Daniel Tobin

Anthem and Under the Sun
January 20, 2023 Tobin Daniel



Meleagris galopavo


Through the backyard of a shuttered home
the birds have come, an almost emblem
of the young Republic, more respectable
Ben Franklin believed than the bald eagle


that was like, he said, a man who lived
by sharping and robbing, a rank coward,
driven from the districts by little more
than sparrows; perched up in dead trees or,


too lazy to fish for himself, off to pursue
the self-won catch of the diligent osprey,
snatching it from hatchlings in their nest—
“Is this not the perfect token of injustice?”


Not like these, the hen with its fledglings
scanning the remnant grass to scavenge
nuts and seeds, heads lifted, is it proudly,
as they catch you watching them, wary


with their onyx eyes, but nonchalant,
legs in the attitude of a ballet dancer’s
to take the slightest step? Just weeks ago,
one might have seen behind a window


children’s faces in a room given over,
eyes wide to the roving interlopers,
their coppery feathers garnet-dusted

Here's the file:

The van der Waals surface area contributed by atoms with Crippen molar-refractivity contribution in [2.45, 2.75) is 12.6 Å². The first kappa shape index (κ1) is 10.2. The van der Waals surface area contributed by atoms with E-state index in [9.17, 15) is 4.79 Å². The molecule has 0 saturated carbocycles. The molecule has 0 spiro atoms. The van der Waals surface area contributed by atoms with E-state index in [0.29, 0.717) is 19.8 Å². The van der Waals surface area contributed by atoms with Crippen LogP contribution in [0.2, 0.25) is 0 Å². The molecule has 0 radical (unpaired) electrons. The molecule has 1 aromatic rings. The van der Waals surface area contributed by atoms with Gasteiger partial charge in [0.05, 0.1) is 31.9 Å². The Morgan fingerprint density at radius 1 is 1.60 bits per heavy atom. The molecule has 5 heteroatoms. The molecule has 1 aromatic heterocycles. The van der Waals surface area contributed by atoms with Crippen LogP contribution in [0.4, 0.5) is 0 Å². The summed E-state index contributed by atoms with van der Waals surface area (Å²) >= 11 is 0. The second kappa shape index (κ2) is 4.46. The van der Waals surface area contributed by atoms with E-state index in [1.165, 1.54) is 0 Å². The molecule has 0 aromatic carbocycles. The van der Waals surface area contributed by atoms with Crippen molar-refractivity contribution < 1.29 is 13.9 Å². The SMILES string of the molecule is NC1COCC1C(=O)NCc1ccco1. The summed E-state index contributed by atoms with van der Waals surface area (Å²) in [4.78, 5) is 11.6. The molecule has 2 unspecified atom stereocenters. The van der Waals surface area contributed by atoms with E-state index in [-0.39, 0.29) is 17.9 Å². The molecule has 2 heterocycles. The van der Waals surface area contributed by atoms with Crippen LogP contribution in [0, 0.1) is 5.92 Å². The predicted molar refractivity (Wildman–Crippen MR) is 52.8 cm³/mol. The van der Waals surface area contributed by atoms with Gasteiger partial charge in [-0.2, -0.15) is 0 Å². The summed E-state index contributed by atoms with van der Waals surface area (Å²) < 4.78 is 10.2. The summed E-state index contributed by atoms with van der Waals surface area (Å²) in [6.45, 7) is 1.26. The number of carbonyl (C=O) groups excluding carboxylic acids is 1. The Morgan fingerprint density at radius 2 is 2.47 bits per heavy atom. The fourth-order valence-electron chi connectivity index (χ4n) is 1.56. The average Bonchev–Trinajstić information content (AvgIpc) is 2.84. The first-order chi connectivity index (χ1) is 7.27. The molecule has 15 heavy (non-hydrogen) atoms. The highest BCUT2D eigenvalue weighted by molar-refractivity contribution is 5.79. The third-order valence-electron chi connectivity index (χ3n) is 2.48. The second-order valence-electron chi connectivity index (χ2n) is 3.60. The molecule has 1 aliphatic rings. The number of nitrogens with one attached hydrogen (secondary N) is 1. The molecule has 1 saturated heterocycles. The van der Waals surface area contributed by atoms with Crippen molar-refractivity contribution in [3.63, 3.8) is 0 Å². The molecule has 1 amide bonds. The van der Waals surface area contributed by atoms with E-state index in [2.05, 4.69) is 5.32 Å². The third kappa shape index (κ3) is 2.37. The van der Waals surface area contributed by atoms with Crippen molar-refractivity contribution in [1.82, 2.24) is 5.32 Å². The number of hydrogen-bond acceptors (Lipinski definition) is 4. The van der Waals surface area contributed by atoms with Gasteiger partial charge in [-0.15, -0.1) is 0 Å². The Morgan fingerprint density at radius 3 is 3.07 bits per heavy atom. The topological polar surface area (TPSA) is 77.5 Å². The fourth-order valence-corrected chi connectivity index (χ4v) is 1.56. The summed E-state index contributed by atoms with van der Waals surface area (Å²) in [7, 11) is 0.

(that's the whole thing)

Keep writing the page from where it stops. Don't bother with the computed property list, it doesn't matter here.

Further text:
in sunlight, the belated saurian heads


daubed with a pink and blue impasto,
as if Pollock’d spattered dollops for show,
or they’d just frittered onto the canvas
unknowing. Unlike holiday carcasses,


the big, snooded toms are brighter still:
paint-splashed totem faces. The flush wattles
hang like blurry fritillaries below the beak,
and should you seem a threat they’ll strike—


a bird of Courage, Mr. Franklin believed,
who wouldn’t fear to seize, being native
to this continent, some British grenadier
who’d flagrantly transgress the farm yard.


All spent, nearly, it’s good they have returned,
the conifer forests thinned, to this urban
habitat, the emptied house, the family gone—
the dream some contractor will purchase for a song.




The redbud sprigging
in a garbage patch
by the service road


also supplicates the breeze,
like trees in palace gardens
beloved of the emperor


murdered in his sleep.

Daniel Tobin is the author of seven books of poems, most recently Belated Heavens (winner of the Massachusetts Book Award in Poetry), The Net, and From Nothing, as well as the critical studies Passage to the Center and Awake in America: On Irish-American Poetry.  He is the editor of The Book of Irish American Poetry from the Eighteenth Century to the Present, Light in Hand: Selected Early Poems of Lola RidgePoet’s Work, Poet’s Play and The Collected Early Poems of Lola Ridge (Spring 2017). His awards include fellowships from the National Endowment for the Arts and the John Simon Guggenheim Foundation.